Studio jewelers—those makers usually featured on Art Jewelry Forum—follow a wildly different production model from Onecklace’s: They tend to make on-offs, often consider the end user as a mostly abstract being (they rarely make work to order, much less to clients’ specs), and considers jewelry a medium for their singular, artistic expression. If you agree with this distinction, what spurred your decision to support AJF, and how do you think your model and the studio model can enrich one another?

Jonathan Oz-Ari: I believe that jewelry is there for beauty, but with all things beautiful, the beauty is in the eye of the beholder. Just as one person may love the abstract and another may love the simple, I believe both types of jewelry have a place in this world and both are necessary.

Taken to its extreme, the studio model is less concerned with pleasing customers than it is with placing (often) experimental work in galleries, museums, and books. Do you think this is a counterintuitive development for jewelry?

Jonathan Oz-Ari: I believe that jewelry is an art and should be treated as such. Some jewelry is art that should only be admired from a distance, whilst the jewelry we make is the type of art to wear and add beauty to everyday life. Both forms of art have their place and should not be seen as being in competition with each other, but rather both used to add beauty to life in different ways.

Where do you see Onecklace in five years? In 10?

Jonathan Oz-Ari: In five years’ time, I would love to be making the same beautiful jewelry using the same high-quality products. I would love to see the company grow drastically and for us to spread our wings even further. As we currently only exist online, I always dream of the time we will open our first store and be able to sell to our customers face to face. I would love to start experimenting with new materials and gems to open up our store to an even bigger audience.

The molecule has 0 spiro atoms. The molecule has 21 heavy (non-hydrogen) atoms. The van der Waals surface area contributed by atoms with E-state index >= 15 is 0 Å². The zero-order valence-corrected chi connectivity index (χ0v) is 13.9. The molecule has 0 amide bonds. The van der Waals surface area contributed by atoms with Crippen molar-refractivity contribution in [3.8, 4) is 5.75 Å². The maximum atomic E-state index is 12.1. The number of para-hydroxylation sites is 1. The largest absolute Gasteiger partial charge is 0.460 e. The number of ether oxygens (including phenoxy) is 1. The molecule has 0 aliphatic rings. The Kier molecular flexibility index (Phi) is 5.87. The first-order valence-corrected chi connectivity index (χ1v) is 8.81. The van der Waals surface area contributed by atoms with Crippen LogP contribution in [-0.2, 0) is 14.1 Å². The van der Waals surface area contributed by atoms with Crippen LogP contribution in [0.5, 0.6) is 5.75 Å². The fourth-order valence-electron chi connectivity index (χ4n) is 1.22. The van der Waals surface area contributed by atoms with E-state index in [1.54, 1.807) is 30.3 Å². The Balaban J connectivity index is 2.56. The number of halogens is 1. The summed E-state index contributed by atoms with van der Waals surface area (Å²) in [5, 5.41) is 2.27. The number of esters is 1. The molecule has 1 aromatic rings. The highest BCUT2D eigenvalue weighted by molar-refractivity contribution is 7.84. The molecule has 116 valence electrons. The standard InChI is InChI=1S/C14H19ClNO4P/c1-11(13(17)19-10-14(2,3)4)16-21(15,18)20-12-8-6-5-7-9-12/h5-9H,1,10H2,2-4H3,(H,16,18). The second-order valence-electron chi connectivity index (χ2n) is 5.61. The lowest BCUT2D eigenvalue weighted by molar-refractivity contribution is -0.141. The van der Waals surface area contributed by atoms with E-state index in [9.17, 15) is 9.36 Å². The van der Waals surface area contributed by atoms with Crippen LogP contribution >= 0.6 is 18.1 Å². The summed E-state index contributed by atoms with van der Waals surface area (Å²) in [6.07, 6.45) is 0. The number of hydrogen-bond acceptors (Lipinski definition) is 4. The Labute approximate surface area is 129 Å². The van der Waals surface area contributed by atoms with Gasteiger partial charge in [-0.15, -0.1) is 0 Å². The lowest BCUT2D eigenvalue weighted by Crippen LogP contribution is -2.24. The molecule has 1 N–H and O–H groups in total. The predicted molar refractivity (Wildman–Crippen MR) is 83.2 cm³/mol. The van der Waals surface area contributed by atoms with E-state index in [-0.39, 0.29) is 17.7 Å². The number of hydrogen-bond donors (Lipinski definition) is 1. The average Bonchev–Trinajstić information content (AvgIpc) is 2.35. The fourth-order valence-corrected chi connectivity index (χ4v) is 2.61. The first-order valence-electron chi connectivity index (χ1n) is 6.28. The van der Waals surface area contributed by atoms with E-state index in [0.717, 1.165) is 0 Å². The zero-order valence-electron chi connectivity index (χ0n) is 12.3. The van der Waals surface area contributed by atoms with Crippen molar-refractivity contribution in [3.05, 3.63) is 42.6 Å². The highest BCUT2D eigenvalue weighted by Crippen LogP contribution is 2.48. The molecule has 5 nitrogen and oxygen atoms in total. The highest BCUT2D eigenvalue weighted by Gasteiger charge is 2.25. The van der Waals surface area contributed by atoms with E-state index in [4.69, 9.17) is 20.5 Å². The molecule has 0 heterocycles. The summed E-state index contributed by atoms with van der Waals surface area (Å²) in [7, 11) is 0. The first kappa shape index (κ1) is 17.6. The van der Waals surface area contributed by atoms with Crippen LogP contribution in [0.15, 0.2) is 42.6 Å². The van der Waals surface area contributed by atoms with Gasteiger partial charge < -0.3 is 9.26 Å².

What book is currently sitting on your bedside table?

Jonathan Oz-Ari: My latest book, which I couldn’t put down, was The Secret Pilgrim, by John Le Carré. If you’ve never read any of his stuff I’d advise you to start! They are captivating and touch on certain topics that perhaps you may not be so accustomed to reading about.

Thank you!

Onecklace, selection of rings, Alegro Name necklace, and Charm bracelet, 2012, sterling silver, dimensions variable, photo: Onecklace

INDEX IMAGE: Onecklace, selection of Charm bracelets and rings, 2012, sterling silver, dimensions variable, photo: Onecklace

Benjamin Lignel

An art historian (BA) and furniture designer (MA) by training, Benjamin Lignel veered toward jewelry design just after earning his master's degree. Lignel describes himself as a designer, writer, and curator. In 2007, he co-founded la garantie, association pour le bijou, a French association with a mission to study and promote jewelry. He became a member of Think Tank, a European Initiative for the Applied Arts, in 2009, and was a guest teacher at the Akademie der Bildenden Künste (Nuremberg, Germany) in 2013. Lignel was appointed editor of Art Jewelry Forum in January of the same year. In 2015, he edited the first book-length study of jewelry exhibition-making, "Shows and Tales."